Salespeople buy because they know what customers really need. Successful salespeople like to interact with customers, and their compensation is often based on earned commissions. Any replenishment work they must do is often relegated to off hours or times of crisis. The most common cause of one of these crises: a stockout of a popular or critical item.
Effective buyers know that when you buy products is the critical element to achieving a high level of customer service. Replenishment orders must be issued as soon as the net stock quantity or replenishment position of an item [On-Hand – Committed + Currently on Replenishment Order] falls below the reorder point quantity. This reorder point quantity is equal to the anticipated usage during the lead time plus a safety stock quantity to protect against unanticipated demand during the lead time or delays in receiving the replenishment shipment.
Though the salesperson may issue an emergency as soon as the crisis occurs, the results are still often negative:
- An emergency shipment often doesn’t meet a vendor’s requirement for a “good” or “target” order and the material has to be purchased at a higher unit cost (often with the addition of airfreight), reducing the company’s profits.
- Customers may not be satisfied with an emergency shipment from the vendor if they expected the material to be in stock and available for immediate delivery.
Branches may overbuy in order to place vendor “target” purchase orders on a regular basis. A target order meets a vendor’s requirements that enable a company to receive the discounts or terms that allow them to competitively sell the vendor’s products. If each branch has to meet the vendor’s target requirement when placing a replenishment order, they may have to purchase more of a popular item than they would if they could split shipments with other branches. They also might have to buy full package quantities of slow-moving products as opposed to “sharing” a package with other company locations.
At these two companies, these problems and others were solved by putting specific buyers in charge of replenishing inventory of specific product lines in all customer locations. These individuals had both customer service and inventory turnover goals they were expected to meet or exceed. In order to do this they:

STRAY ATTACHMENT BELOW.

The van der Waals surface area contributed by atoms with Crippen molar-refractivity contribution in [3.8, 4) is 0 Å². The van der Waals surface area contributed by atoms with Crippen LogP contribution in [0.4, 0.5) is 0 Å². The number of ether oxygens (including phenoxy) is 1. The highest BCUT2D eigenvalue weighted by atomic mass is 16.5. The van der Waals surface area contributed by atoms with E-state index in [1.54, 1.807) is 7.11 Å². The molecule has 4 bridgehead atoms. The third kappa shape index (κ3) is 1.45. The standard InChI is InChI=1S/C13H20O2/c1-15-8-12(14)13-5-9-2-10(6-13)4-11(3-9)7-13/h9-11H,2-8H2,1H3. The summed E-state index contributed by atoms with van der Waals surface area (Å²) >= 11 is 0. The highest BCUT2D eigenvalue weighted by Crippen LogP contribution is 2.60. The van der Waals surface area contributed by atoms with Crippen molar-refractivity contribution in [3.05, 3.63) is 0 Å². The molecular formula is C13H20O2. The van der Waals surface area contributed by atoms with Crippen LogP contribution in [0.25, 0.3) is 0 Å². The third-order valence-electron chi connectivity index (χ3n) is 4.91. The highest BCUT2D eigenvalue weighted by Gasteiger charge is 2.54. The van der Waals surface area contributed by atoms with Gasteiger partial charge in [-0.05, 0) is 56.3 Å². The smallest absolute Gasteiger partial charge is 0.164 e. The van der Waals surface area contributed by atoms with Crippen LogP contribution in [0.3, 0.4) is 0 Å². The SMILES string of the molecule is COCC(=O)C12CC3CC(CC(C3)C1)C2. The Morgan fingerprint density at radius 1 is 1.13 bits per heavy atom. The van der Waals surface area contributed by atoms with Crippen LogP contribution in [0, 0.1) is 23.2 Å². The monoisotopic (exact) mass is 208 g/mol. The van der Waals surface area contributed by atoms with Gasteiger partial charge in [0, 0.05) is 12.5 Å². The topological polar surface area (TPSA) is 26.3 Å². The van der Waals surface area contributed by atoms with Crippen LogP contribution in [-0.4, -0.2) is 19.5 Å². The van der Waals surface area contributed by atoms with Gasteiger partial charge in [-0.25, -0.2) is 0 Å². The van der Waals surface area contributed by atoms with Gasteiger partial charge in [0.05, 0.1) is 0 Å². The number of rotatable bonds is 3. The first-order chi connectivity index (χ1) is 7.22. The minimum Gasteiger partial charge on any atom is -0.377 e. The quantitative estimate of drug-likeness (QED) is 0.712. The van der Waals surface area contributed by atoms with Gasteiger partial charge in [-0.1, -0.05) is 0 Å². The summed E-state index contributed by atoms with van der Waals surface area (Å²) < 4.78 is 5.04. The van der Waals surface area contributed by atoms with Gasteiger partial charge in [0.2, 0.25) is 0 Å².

- Ensured that replenishment orders were issued as soon as the replenishment position of a product fell below its order point (lead time usage + safety stock or reserve inventory). This avoided customer backorders and crisis replenishment orders.
- Split replenishment orders between branches and centrally-warehoused slower-moving items. Because the central warehouse serves as the branches’ normal source of supply of these products, they buy enough from the vendor to meet the needs of both their own and the branches’ customers. The result: vendor purchase orders are issued more frequently and several branches can “share” one vendor package of a slow-moving product.
- Possible unusual usage is identified and analyzed. Salespeople and/or customers are interviewed to determine if an unexpected increase or decrease in usage is the result of sales activity that will probably not reoccur or a new evolving sales trend. Future forecasts are adjusted to reflect the obtained information.
- Buyers approve all inter-branch transfers. After all, they are responsible for maximizing both customer service (i.e., minimizing stockouts) and inventory turnover. For example, it may be advantageous to move the surplus stock of a popular product from a branch that is a considerable distance from the location that needs the material than a smaller quantity from a closer branch if it will maximize overall corporate profitability.
Both of these companies established central purchasing authorities. All buyers were not necessarily physically located in the same office, but each was responsible for specific product lines throughout their company. As a result we achieved the results that every company desires: a maximization of both customer service and corporate profitability through effective inventory management.